WASHINGTON, DC (September 18, 2023)—Immigrant Latinas have a higher risk of developing postpartum depression than the general population, and the COVID-19 response created barriers to engagement with in-person support groups. To address mental health during the pandemic, a team of researchers adapted the established Mothers and Babies intervention for an enhanced online group format and pilot tested it with 49 Spanish-speaking mothers. The study reporting their findings is the Editor's Choice for the September/October issue of Women's Health Issues.
Women’s Health Issues is the official journal of the Jacobs Institute of Women’s Health, which is based at the Milken Institute School of Public Health (Milken Institute SPH) at the George Washington University.
Rheanna Platt of the Johns Hopkins University School of Medicine and her colleagues worked with early learning centers whose staff identified Spanish-speaking mothers who seemed likely to benefit from the intervention. Staff and participants helped the researchers adapt Mothers and Babies — an evidence-based intervention recognized by the US Preventive Services Task Force as one of the two most efficacious interventions for preventing postpartum depression — for a virtual group format. Compared to the standard in-person Mothers and Babies group sessions, the adapted version had more and shorter sessions conducted via videoconference, and each session included a 15-minute question-and-answer session with a pediatrician addressing COVID-19-related topics and other child development and health care issues. The adapted intervention also included assistance with accessing food-related resources and provided participants with text-message reminders and content.
The researchers used surveys administered before and after the intervention and interviews after its conclusion to evaluate the enhanced virtual group form of Mothers and Babies. They found significant reductions in depressive symptoms and parenting distress and improved self-efficacy to manage emotions. Participants described both benefits and drawbacks to the virtual format and appreciated the additional components of discussions with a pediatrician, assistance with applying for Supplemental Nutrition Assistance Program (SNAP) benefits, and group text messaging.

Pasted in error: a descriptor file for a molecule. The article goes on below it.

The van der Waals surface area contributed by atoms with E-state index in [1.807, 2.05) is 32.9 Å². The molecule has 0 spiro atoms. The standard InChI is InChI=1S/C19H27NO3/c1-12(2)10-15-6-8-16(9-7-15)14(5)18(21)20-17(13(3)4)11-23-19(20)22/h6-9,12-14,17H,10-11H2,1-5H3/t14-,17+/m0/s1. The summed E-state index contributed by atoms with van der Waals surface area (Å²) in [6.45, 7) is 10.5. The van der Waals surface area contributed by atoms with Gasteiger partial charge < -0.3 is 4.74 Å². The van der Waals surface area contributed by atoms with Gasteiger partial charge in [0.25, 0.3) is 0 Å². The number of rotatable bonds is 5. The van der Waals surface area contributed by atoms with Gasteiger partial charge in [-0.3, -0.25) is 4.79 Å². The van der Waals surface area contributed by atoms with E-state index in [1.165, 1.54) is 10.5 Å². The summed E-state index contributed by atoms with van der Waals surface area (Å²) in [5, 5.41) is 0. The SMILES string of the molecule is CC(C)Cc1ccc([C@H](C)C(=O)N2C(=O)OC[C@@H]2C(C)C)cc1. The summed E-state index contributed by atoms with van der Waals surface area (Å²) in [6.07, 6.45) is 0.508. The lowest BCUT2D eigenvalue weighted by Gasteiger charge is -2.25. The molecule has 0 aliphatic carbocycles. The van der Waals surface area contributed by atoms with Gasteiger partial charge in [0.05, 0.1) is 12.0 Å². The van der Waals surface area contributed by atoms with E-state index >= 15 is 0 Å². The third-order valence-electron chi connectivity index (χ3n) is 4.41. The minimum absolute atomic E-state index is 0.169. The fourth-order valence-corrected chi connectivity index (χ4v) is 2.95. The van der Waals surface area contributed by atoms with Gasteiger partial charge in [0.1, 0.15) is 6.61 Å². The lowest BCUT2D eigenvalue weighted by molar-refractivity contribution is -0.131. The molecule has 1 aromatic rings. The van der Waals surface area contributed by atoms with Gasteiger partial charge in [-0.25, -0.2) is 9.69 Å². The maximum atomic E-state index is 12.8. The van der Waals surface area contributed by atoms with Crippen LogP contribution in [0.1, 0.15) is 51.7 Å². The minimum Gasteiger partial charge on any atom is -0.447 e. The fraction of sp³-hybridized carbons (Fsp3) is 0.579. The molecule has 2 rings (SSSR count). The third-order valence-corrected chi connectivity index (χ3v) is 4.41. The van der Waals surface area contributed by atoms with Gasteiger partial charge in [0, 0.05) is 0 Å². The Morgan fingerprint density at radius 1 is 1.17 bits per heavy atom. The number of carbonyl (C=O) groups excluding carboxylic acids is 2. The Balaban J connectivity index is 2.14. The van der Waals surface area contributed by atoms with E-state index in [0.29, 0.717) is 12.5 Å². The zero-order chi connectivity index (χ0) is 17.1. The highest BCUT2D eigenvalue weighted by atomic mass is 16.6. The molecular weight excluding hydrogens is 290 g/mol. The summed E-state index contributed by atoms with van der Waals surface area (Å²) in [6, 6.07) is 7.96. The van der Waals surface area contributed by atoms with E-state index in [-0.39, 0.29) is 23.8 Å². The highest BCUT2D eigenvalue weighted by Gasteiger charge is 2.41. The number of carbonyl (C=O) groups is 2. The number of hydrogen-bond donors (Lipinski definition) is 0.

Platt and colleagues explained that they included the new components in response to the disproportionate health and economic impacts of COVID-19 on immigrant communities, but participants’ appreciation for them suggests that they might be beneficial even outside of a pandemic context. The pilot study results, they write, “provide initial evidence for the acceptability, feasibility, and effectiveness of an enhanced virtual group [postpartum depression] prevention program for immigrant Latinas, delivered in partnership with local early learning centers.”
“The team behind this study showed both creativity in adapting an intervention for COVID circumstances and rigor in evaluating it,” said Karen McDonnell, Editor-in-Chief of Women's Health Issues and associate professor of prevention and community health at Milken Institute SPH. “Their work identifies a new avenue for helping parents improve their mental health and raise healthy children.”
“A Mixed-Methods Evaluation of Virtually Delivered Group-based Mothers and Babies for Latina Immigrant Mothers” has been published in the September/October 2023 issue of Women’s Health Issues.